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Breast milk is always best for babies

Photo: Breast is best for infant tummies: study
In their first month of life, breastfed babies get around a third of their gut bacteria from breastmilk, according to US research.

A mother's breast milk contains good bacteria that is planted in the gut of breastfed babies, a study has found.

US researchers say the finding highlights the importance of breastfeeding in establishing the life-long digestive health of infants.

The microbiota, a community of trillions of good and bad bacteria living in the gut, has been linked to numerous health outcomes, including asthma, autism and cancer.

But little is known about the transfer of breast milk microbes from mother to infant.

Scientists at the University of California conducted a study of 107 healthy mother-infant pairs where bacterial composition was identified through the sequencing of the 165 ribosomal RNA gene in breast milk, areolar skin and infant stool samples.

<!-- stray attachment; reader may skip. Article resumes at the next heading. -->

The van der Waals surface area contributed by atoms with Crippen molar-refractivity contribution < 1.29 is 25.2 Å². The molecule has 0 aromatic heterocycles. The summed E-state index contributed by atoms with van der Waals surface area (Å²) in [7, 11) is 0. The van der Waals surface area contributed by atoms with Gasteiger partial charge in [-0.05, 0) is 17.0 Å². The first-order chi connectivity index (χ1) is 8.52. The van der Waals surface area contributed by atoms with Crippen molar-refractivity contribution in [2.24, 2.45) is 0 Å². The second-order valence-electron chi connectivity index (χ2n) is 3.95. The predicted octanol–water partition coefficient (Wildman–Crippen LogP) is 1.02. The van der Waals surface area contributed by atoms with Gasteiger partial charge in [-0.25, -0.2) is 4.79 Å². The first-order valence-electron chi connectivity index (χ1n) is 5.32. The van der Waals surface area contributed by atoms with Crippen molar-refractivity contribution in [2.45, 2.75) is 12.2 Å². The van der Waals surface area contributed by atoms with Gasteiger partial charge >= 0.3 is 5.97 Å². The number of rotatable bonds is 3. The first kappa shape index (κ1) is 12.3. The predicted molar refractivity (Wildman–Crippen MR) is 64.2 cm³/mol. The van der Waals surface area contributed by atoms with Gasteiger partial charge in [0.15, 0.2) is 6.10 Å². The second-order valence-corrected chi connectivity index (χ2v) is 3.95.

They found the breastfed babies got around a third of their gut bacteria from breastmilk in the first month of life.

Another 10 per cent comes from the skin around the nipple, called the areola.

The more a baby was breastfed, the more bacteria they had from breastmilk in their guts.

"Our study confirms a bacterial community in breast milk and tracks that community from mothers into the infant gut. Breast milk bacteria influence the establishment and development of the infant microbiome with continued impact after solid food introduction.

"Our results emphasise the importance of breastfeeding in the assembly of the infant gut microbiome," the authors wrote.

The study was published in medical journal JAMA Pediatrics.

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